Vanity Sizing: Are You Being Lied To?


I love shopping as much as the next girl, but I won’t deny that it can be a daunting experience. You grab the perfect pair of jeans and saunter into the dressing room, only to find yourself sucking and squeezing everything in to no end, baffled.

But, I thought this was my size?I shouldn’t have eaten such a big lunch. Have I gained weight? We’ve all beat ourselves up with that fitting room soliloquy, trying to avoid the inevitable: going (gasp!) the next size up. Believe it or not, however, it’s not you. Trust me I’m a size 4… And 10.

Introducing “vanity sizing,” a little trick meant to boost morale (and sales?) by adjusting standard measurements so that a size 12 woman could pick up a size 8 and fit. Nice sentiment, but the result is a bunch of confused women toting five sizes of the same item into fitting rooms. Unfortunately, those numbers on clothing labels are inevitably attached to self esteem. The bigger the number, the lesser you feel.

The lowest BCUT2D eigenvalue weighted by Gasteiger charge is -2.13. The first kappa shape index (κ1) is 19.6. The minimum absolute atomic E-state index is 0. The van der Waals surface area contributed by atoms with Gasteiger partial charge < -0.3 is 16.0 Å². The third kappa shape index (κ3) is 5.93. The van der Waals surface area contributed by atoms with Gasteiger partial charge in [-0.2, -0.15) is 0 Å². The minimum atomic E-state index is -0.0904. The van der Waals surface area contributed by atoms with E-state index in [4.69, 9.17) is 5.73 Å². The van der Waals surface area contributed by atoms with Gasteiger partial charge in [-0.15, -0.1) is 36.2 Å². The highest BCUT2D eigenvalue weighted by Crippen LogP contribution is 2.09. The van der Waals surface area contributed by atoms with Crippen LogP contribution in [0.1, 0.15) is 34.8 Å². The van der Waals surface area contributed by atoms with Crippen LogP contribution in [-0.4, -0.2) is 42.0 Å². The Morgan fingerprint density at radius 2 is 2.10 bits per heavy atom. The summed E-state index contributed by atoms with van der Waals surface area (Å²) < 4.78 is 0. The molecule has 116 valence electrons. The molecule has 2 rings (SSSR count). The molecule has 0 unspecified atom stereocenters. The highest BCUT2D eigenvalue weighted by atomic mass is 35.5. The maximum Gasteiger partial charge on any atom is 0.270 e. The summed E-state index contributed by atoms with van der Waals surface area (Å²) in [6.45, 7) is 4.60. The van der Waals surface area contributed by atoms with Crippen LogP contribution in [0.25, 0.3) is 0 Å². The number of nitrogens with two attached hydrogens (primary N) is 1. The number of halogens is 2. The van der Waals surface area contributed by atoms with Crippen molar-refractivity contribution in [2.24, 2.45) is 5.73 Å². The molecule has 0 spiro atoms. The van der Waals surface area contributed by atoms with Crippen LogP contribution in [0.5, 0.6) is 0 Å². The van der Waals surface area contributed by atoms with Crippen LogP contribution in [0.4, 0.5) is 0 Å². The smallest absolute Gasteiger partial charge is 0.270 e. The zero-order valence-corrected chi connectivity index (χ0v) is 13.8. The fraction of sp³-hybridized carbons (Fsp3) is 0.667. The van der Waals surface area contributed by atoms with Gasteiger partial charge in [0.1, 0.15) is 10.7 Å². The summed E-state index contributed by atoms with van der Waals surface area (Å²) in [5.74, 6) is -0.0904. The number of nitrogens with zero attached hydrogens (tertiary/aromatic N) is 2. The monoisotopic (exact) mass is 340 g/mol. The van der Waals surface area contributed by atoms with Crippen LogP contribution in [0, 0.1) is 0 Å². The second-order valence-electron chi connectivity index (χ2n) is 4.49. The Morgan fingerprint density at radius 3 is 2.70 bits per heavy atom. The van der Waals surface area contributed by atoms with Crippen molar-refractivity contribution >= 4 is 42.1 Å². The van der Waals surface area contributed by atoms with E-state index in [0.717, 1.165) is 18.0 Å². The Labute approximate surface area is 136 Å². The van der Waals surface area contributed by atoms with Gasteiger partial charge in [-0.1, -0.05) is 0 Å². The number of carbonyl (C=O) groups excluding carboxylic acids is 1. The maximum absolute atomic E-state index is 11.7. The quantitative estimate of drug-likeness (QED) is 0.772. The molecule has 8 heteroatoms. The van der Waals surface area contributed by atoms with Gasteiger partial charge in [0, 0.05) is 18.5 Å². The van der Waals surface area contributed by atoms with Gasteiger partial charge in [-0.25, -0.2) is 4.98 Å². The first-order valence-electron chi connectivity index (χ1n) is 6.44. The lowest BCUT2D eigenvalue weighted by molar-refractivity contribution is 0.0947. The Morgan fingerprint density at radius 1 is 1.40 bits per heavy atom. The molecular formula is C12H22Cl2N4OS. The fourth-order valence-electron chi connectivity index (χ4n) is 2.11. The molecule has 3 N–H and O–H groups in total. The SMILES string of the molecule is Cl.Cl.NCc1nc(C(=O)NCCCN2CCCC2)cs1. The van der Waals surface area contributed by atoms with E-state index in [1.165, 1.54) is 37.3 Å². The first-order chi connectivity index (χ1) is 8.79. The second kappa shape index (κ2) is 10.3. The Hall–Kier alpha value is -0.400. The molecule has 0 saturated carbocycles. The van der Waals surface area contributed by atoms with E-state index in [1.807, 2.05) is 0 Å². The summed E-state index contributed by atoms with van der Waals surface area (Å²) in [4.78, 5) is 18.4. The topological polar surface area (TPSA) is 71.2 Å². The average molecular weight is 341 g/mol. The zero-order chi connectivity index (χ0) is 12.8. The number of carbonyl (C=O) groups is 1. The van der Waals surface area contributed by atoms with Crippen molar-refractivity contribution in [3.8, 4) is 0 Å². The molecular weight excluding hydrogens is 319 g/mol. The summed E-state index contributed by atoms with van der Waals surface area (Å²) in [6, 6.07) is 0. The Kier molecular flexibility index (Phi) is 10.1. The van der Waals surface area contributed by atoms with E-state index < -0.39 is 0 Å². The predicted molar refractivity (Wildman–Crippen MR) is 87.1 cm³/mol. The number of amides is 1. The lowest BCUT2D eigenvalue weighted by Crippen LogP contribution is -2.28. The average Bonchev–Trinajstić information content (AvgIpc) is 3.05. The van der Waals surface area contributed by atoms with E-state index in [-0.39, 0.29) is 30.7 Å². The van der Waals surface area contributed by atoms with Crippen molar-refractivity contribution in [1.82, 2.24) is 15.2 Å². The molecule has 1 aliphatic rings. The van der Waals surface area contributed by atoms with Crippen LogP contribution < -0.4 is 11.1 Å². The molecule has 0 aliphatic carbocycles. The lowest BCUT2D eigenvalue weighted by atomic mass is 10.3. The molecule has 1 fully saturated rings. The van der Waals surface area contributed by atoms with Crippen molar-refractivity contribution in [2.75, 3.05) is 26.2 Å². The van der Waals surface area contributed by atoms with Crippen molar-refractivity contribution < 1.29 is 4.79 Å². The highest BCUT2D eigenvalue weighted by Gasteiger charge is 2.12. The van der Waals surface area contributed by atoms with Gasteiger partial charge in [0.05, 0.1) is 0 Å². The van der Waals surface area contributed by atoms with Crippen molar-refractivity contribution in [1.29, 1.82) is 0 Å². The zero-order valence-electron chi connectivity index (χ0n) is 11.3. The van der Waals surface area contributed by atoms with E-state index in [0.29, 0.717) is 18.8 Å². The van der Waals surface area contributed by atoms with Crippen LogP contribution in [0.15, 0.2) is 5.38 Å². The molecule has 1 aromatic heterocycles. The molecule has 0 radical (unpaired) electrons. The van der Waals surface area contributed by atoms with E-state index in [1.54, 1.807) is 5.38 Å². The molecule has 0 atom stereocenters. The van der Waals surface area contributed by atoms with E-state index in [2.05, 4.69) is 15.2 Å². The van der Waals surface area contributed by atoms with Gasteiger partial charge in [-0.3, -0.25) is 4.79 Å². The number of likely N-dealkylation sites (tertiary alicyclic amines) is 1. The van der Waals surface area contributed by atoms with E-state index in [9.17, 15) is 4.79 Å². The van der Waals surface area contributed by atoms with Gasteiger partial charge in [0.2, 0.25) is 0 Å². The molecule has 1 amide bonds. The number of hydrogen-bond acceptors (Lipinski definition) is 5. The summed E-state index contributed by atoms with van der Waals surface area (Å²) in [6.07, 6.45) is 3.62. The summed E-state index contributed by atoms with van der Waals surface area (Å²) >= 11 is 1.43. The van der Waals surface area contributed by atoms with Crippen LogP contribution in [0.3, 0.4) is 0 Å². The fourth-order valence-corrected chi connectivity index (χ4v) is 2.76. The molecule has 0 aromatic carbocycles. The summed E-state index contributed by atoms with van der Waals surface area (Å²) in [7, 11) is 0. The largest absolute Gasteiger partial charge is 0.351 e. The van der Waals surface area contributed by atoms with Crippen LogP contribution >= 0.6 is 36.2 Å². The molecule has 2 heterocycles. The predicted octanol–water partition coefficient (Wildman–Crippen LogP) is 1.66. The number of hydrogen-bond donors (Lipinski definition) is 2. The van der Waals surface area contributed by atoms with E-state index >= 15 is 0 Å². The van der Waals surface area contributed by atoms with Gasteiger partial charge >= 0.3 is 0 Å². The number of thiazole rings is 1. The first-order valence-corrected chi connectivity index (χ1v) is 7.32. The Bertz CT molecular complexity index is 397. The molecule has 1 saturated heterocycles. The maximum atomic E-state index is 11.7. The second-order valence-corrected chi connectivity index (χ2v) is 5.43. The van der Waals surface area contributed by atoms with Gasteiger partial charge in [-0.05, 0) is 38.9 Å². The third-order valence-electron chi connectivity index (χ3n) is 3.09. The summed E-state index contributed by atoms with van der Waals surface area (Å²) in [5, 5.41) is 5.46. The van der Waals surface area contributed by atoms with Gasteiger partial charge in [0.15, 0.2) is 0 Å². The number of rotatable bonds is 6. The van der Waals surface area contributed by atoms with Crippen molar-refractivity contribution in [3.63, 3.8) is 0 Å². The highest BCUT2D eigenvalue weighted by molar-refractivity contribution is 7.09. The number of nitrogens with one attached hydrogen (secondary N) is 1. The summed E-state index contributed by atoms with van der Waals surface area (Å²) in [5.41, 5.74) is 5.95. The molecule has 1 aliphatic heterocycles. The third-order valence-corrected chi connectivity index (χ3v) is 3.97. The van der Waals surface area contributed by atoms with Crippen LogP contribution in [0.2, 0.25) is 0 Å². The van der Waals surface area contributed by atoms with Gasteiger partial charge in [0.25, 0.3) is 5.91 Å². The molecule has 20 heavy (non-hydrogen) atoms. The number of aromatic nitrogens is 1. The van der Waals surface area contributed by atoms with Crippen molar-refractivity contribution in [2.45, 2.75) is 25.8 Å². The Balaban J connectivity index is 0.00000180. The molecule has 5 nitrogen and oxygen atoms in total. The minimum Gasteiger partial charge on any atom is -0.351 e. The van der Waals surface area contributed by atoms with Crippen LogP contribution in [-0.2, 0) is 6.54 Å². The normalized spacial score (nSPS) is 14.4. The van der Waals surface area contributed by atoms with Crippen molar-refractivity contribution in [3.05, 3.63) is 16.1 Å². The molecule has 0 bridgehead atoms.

The New York Times recently released a graphic illustrating the stark differences in sizing particularly between designer labels like Gucci, Valentino, and YSL and lower priced brands like H&M and Delia’s. Apparently, a 27 inch waist falls between an 8 and 10 for Marc Jacobs, yet is a triple 0 at Chico’s. This isn’t a new issue by any means, considering a 32 inch bust was a Sears size 14 in 1937, yet an 8 in the 1967.

Luckily, there are efforts to standardize sizing once and for all with new technology. MyBestFit is a company sprouting up in East coast and California malls offering 30 second, full-body scans that provide you with your sizes in up to 50 participating stores. There’s no telling if it will catch on, and although in theory it bolsters convenience, it doesn’t get rid of the fact that we’ll still face sizing disparities among stores.

Unlike mens’ sizing, where exact inches are displayed, women’s sizing is more arbitrary, thus more damaging, if you ask me. What are we supposed to think of ourselves when we fit a size 2 in one store and an 8 in another? Then again, who says a number should dictate how good you feel about yourself? Until sizes are unified, just pick up whatever the hell you want to try on. Ignore the number if you’re smiling when you see yourself in the mirror, I think that’s a pretty good way of measuring the perfect fit.

(image via NYT)

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